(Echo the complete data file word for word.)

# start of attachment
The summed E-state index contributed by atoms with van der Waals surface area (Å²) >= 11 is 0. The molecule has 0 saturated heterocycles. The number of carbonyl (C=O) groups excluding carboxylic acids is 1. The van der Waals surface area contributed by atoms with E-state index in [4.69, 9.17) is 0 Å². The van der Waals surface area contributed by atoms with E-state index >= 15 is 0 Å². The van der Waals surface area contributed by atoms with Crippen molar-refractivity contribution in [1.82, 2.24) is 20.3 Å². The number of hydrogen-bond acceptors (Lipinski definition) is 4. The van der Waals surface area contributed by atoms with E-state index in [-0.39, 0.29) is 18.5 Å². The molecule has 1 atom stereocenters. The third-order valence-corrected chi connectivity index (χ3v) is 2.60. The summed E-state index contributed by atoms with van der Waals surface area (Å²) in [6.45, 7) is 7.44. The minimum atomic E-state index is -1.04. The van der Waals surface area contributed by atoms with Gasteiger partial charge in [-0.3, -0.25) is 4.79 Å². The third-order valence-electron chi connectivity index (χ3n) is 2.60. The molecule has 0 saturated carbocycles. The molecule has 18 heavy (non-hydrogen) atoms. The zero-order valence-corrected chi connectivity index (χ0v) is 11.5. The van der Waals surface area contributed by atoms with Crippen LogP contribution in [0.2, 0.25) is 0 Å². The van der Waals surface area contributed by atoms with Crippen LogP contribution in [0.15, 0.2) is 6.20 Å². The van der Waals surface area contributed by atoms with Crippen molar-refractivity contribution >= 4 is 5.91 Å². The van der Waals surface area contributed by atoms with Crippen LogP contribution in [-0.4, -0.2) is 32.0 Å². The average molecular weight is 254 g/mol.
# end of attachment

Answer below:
The summed E-state index contributed by atoms with van der Waals surface area (Å²) >= 11 is 0. The molecule has 0 saturated heterocycles. The number of carbonyl (C=O) groups excluding carboxylic acids is 1. The van der Waals surface area contributed by atoms with E-state index in [4.69, 9.17) is 0 Å². The van der Waals surface area contributed by atoms with E-state index >= 15 is 0 Å². The van der Waals surface area contributed by atoms with Crippen molar-refractivity contribution in [1.82, 2.24) is 20.3 Å². The number of hydrogen-bond acceptors (Lipinski definition) is 4. The van der Waals surface area contributed by atoms with E-state index in [-0.39, 0.29) is 18.5 Å². The molecule has 1 atom stereocenters. The third-order valence-corrected chi connectivity index (χ3v) is 2.60. The summed E-state index contributed by atoms with van der Waals surface area (Å²) in [6.45, 7) is 7.44. The minimum atomic E-state index is -1.04. The van der Waals surface area contributed by atoms with Gasteiger partial charge in [-0.3, -0.25) is 4.79 Å². The third-order valence-electron chi connectivity index (χ3n) is 2.60. The molecule has 0 saturated carbocycles. The molecule has 18 heavy (non-hydrogen) atoms. The zero-order valence-corrected chi connectivity index (χ0v) is 11.5. The van der Waals surface area contributed by atoms with Crippen LogP contribution in [0.2, 0.25) is 0 Å². The van der Waals surface area contributed by atoms with Crippen LogP contribution in [0.15, 0.2) is 6.20 Å². The van der Waals surface area contributed by atoms with Crippen molar-refractivity contribution >= 4 is 5.91 Å². The van der Waals surface area contributed by atoms with Crippen LogP contribution in [-0.4, -0.2) is 32.0 Å². The average molecular weight is 254 g/mol.